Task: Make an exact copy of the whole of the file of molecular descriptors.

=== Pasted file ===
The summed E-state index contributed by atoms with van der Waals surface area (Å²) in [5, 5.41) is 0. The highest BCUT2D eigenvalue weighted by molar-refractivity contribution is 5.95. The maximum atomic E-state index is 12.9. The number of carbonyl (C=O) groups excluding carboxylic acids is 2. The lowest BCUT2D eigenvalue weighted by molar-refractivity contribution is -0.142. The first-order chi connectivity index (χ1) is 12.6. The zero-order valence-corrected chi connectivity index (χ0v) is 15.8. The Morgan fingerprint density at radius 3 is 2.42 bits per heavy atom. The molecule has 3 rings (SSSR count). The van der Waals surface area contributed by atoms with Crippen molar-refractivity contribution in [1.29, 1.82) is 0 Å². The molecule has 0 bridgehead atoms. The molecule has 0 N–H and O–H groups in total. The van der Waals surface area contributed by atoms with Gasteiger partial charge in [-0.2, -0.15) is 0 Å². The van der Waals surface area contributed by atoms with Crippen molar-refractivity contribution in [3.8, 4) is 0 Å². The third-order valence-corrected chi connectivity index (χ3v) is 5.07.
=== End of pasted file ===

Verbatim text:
The summed E-state index contributed by atoms with van der Waals surface area (Å²) in [5, 5.41) is 0. The highest BCUT2D eigenvalue weighted by molar-refractivity contribution is 5.95. The maximum atomic E-state index is 12.9. The number of carbonyl (C=O) groups excluding carboxylic acids is 2. The lowest BCUT2D eigenvalue weighted by molar-refractivity contribution is -0.142. The first-order chi connectivity index (χ1) is 12.6. The zero-order valence-corrected chi connectivity index (χ0v) is 15.8. The Morgan fingerprint density at radius 3 is 2.42 bits per heavy atom. The molecule has 3 rings (SSSR count). The van der Waals surface area contributed by atoms with Crippen molar-refractivity contribution in [1.29, 1.82) is 0 Å². The molecule has 0 bridgehead atoms. The molecule has 0 N–H and O–H groups in total. The van der Waals surface area contributed by atoms with Gasteiger partial charge in [-0.2, -0.15) is 0 Å². The van der Waals surface area contributed by atoms with Crippen molar-refractivity contribution in [3.8, 4) is 0 Å². The third-order valence-corrected chi connectivity index (χ3v) is 5.07.